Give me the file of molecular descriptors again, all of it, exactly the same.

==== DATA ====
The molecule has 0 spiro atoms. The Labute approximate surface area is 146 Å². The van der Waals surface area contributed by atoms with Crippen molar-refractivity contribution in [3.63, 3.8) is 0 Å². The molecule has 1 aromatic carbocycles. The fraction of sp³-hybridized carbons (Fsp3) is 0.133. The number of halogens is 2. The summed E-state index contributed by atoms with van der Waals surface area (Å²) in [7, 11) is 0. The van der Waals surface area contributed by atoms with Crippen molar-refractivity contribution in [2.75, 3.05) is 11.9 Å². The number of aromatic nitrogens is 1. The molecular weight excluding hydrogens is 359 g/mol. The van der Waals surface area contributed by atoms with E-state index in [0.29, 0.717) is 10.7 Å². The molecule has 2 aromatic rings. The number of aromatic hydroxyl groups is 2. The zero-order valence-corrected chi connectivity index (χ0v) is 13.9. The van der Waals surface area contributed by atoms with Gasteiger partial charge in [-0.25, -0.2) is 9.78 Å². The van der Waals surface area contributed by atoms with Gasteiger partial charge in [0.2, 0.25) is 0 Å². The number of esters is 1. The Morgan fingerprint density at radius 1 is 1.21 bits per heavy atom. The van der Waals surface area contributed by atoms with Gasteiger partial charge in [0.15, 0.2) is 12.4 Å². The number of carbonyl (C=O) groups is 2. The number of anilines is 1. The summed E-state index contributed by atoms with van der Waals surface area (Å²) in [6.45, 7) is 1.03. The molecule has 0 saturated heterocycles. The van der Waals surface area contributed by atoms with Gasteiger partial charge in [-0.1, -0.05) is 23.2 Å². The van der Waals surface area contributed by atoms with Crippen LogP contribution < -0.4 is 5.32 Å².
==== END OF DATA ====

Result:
The molecule has 0 spiro atoms. The Labute approximate surface area is 146 Å². The van der Waals surface area contributed by atoms with Crippen molar-refractivity contribution in [3.63, 3.8) is 0 Å². The molecule has 1 aromatic carbocycles. The fraction of sp³-hybridized carbons (Fsp3) is 0.133. The number of halogens is 2. The summed E-state index contributed by atoms with van der Waals surface area (Å²) in [7, 11) is 0. The van der Waals surface area contributed by atoms with Crippen molar-refractivity contribution in [2.75, 3.05) is 11.9 Å². The number of aromatic nitrogens is 1. The molecular weight excluding hydrogens is 359 g/mol. The van der Waals surface area contributed by atoms with E-state index in [0.29, 0.717) is 10.7 Å². The molecule has 2 aromatic rings. The number of aromatic hydroxyl groups is 2. The zero-order valence-corrected chi connectivity index (χ0v) is 13.9. The van der Waals surface area contributed by atoms with Gasteiger partial charge in [-0.25, -0.2) is 9.78 Å². The van der Waals surface area contributed by atoms with Gasteiger partial charge in [0.2, 0.25) is 0 Å². The number of esters is 1. The Morgan fingerprint density at radius 1 is 1.21 bits per heavy atom. The van der Waals surface area contributed by atoms with Gasteiger partial charge in [0.15, 0.2) is 12.4 Å². The number of carbonyl (C=O) groups is 2. The number of anilines is 1. The summed E-state index contributed by atoms with van der Waals surface area (Å²) in [6.45, 7) is 1.03. The molecule has 0 saturated heterocycles. The van der Waals surface area contributed by atoms with Gasteiger partial charge in [-0.1, -0.05) is 23.2 Å². The van der Waals surface area contributed by atoms with Crippen LogP contribution < -0.4 is 5.32 Å².